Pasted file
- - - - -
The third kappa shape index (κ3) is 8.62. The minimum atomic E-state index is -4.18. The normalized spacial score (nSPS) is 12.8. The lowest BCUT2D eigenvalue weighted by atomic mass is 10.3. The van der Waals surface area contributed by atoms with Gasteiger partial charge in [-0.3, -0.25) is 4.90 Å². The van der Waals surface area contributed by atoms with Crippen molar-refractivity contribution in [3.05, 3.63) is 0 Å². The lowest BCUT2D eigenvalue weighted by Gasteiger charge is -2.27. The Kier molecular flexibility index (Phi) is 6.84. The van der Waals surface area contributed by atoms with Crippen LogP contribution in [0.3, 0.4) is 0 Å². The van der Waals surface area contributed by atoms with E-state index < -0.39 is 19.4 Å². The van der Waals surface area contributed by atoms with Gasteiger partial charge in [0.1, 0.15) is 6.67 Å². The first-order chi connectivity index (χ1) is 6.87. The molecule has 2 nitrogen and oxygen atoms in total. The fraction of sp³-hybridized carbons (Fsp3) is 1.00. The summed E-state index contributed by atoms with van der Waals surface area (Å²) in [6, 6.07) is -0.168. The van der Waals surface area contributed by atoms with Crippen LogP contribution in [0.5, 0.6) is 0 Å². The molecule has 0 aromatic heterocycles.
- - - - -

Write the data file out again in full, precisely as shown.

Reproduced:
The third kappa shape index (κ3) is 8.62. The minimum atomic E-state index is -4.18. The normalized spacial score (nSPS) is 12.8. The lowest BCUT2D eigenvalue weighted by atomic mass is 10.3. The van der Waals surface area contributed by atoms with Gasteiger partial charge in [-0.3, -0.25) is 4.90 Å². The van der Waals surface area contributed by atoms with Crippen molar-refractivity contribution in [3.05, 3.63) is 0 Å². The lowest BCUT2D eigenvalue weighted by Gasteiger charge is -2.27. The Kier molecular flexibility index (Phi) is 6.84. The van der Waals surface area contributed by atoms with Crippen LogP contribution in [0.3, 0.4) is 0 Å². The van der Waals surface area contributed by atoms with E-state index < -0.39 is 19.4 Å². The van der Waals surface area contributed by atoms with Gasteiger partial charge in [0.1, 0.15) is 6.67 Å². The first-order chi connectivity index (χ1) is 6.87. The molecule has 2 nitrogen and oxygen atoms in total. The fraction of sp³-hybridized carbons (Fsp3) is 1.00. The summed E-state index contributed by atoms with van der Waals surface area (Å²) in [6, 6.07) is -0.168. The van der Waals surface area contributed by atoms with Crippen LogP contribution in [0.5, 0.6) is 0 Å². The molecule has 0 aromatic heterocycles.